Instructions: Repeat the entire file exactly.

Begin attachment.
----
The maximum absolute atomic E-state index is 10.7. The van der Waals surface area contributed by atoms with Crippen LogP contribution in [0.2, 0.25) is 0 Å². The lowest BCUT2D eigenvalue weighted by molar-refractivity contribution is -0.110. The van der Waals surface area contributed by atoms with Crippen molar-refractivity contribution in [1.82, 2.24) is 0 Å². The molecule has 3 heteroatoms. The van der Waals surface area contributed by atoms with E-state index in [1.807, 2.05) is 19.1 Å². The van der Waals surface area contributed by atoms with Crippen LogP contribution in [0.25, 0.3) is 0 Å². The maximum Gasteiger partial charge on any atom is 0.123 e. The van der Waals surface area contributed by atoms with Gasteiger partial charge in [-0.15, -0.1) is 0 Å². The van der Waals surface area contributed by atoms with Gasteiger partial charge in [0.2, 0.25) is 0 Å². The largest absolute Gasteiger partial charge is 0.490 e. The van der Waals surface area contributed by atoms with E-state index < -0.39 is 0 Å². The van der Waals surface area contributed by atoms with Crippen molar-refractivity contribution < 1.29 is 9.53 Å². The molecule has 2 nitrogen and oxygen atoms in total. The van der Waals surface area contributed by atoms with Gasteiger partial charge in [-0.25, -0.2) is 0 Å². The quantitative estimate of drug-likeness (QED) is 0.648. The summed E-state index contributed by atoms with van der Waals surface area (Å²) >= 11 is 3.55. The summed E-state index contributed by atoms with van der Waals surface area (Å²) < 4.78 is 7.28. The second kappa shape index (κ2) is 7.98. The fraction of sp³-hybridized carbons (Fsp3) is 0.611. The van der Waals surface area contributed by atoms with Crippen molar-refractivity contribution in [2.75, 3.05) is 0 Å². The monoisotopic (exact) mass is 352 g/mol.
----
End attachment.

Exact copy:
The maximum absolute atomic E-state index is 10.7. The van der Waals surface area contributed by atoms with Crippen LogP contribution in [0.2, 0.25) is 0 Å². The lowest BCUT2D eigenvalue weighted by molar-refractivity contribution is -0.110. The van der Waals surface area contributed by atoms with Crippen molar-refractivity contribution in [1.82, 2.24) is 0 Å². The molecule has 3 heteroatoms. The van der Waals surface area contributed by atoms with E-state index in [1.807, 2.05) is 19.1 Å². The van der Waals surface area contributed by atoms with Crippen LogP contribution in [0.25, 0.3) is 0 Å². The maximum Gasteiger partial charge on any atom is 0.123 e. The van der Waals surface area contributed by atoms with Gasteiger partial charge in [-0.15, -0.1) is 0 Å². The van der Waals surface area contributed by atoms with Gasteiger partial charge in [0.2, 0.25) is 0 Å². The largest absolute Gasteiger partial charge is 0.490 e. The van der Waals surface area contributed by atoms with E-state index < -0.39 is 0 Å². The van der Waals surface area contributed by atoms with Crippen molar-refractivity contribution < 1.29 is 9.53 Å². The molecule has 2 nitrogen and oxygen atoms in total. The van der Waals surface area contributed by atoms with Gasteiger partial charge in [-0.25, -0.2) is 0 Å². The quantitative estimate of drug-likeness (QED) is 0.648. The summed E-state index contributed by atoms with van der Waals surface area (Å²) >= 11 is 3.55. The summed E-state index contributed by atoms with van der Waals surface area (Å²) < 4.78 is 7.28. The second kappa shape index (κ2) is 7.98. The fraction of sp³-hybridized carbons (Fsp3) is 0.611. The van der Waals surface area contributed by atoms with Crippen molar-refractivity contribution in [2.75, 3.05) is 0 Å². The monoisotopic (exact) mass is 352 g/mol.